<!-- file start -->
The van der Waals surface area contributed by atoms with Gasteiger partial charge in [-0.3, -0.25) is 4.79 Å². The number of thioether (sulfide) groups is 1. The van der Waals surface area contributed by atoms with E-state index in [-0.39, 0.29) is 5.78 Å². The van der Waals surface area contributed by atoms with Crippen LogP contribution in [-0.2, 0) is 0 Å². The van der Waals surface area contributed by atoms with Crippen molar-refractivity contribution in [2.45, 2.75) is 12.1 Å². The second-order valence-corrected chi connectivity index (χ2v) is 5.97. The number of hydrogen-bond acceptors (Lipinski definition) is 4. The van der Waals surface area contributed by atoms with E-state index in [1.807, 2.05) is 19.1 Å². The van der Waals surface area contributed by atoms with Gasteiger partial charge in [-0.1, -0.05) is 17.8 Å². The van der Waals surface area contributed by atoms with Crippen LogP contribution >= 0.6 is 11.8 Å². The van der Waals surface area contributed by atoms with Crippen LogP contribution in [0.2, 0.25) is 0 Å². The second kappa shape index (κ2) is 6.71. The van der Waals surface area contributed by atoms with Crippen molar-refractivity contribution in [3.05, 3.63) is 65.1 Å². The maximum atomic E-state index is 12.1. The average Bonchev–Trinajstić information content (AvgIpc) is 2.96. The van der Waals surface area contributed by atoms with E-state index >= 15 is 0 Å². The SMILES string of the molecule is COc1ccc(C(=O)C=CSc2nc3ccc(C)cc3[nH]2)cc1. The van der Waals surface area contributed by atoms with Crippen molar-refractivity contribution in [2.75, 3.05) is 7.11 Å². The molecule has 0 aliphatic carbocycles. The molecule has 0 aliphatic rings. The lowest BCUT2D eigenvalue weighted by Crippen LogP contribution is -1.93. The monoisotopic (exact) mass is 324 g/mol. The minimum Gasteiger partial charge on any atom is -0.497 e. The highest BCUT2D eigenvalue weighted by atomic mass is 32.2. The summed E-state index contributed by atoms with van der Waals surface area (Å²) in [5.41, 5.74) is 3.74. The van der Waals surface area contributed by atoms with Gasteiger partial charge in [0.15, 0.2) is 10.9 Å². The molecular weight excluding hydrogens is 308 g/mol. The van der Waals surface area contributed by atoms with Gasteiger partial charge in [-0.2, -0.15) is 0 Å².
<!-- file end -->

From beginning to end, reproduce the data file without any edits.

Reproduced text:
The van der Waals surface area contributed by atoms with Gasteiger partial charge in [-0.3, -0.25) is 4.79 Å². The number of thioether (sulfide) groups is 1. The van der Waals surface area contributed by atoms with E-state index in [-0.39, 0.29) is 5.78 Å². The van der Waals surface area contributed by atoms with Crippen LogP contribution in [-0.2, 0) is 0 Å². The van der Waals surface area contributed by atoms with Crippen molar-refractivity contribution in [2.45, 2.75) is 12.1 Å². The second-order valence-corrected chi connectivity index (χ2v) is 5.97. The number of hydrogen-bond acceptors (Lipinski definition) is 4. The van der Waals surface area contributed by atoms with E-state index in [1.807, 2.05) is 19.1 Å². The van der Waals surface area contributed by atoms with Gasteiger partial charge in [-0.1, -0.05) is 17.8 Å². The van der Waals surface area contributed by atoms with Crippen LogP contribution >= 0.6 is 11.8 Å². The van der Waals surface area contributed by atoms with Crippen LogP contribution in [0.2, 0.25) is 0 Å². The second kappa shape index (κ2) is 6.71. The van der Waals surface area contributed by atoms with Crippen molar-refractivity contribution in [3.05, 3.63) is 65.1 Å². The maximum atomic E-state index is 12.1. The average Bonchev–Trinajstić information content (AvgIpc) is 2.96. The van der Waals surface area contributed by atoms with E-state index >= 15 is 0 Å². The SMILES string of the molecule is COc1ccc(C(=O)C=CSc2nc3ccc(C)cc3[nH]2)cc1. The van der Waals surface area contributed by atoms with Crippen molar-refractivity contribution in [2.75, 3.05) is 7.11 Å². The molecule has 0 aliphatic carbocycles. The molecule has 0 aliphatic rings. The lowest BCUT2D eigenvalue weighted by Crippen LogP contribution is -1.93. The monoisotopic (exact) mass is 324 g/mol. The minimum Gasteiger partial charge on any atom is -0.497 e. The highest BCUT2D eigenvalue weighted by atomic mass is 32.2. The summed E-state index contributed by atoms with van der Waals surface area (Å²) in [5.41, 5.74) is 3.74. The van der Waals surface area contributed by atoms with Gasteiger partial charge in [0.15, 0.2) is 10.9 Å². The molecular weight excluding hydrogens is 308 g/mol. The van der Waals surface area contributed by atoms with Gasteiger partial charge in [-0.2, -0.15) is 0 Å².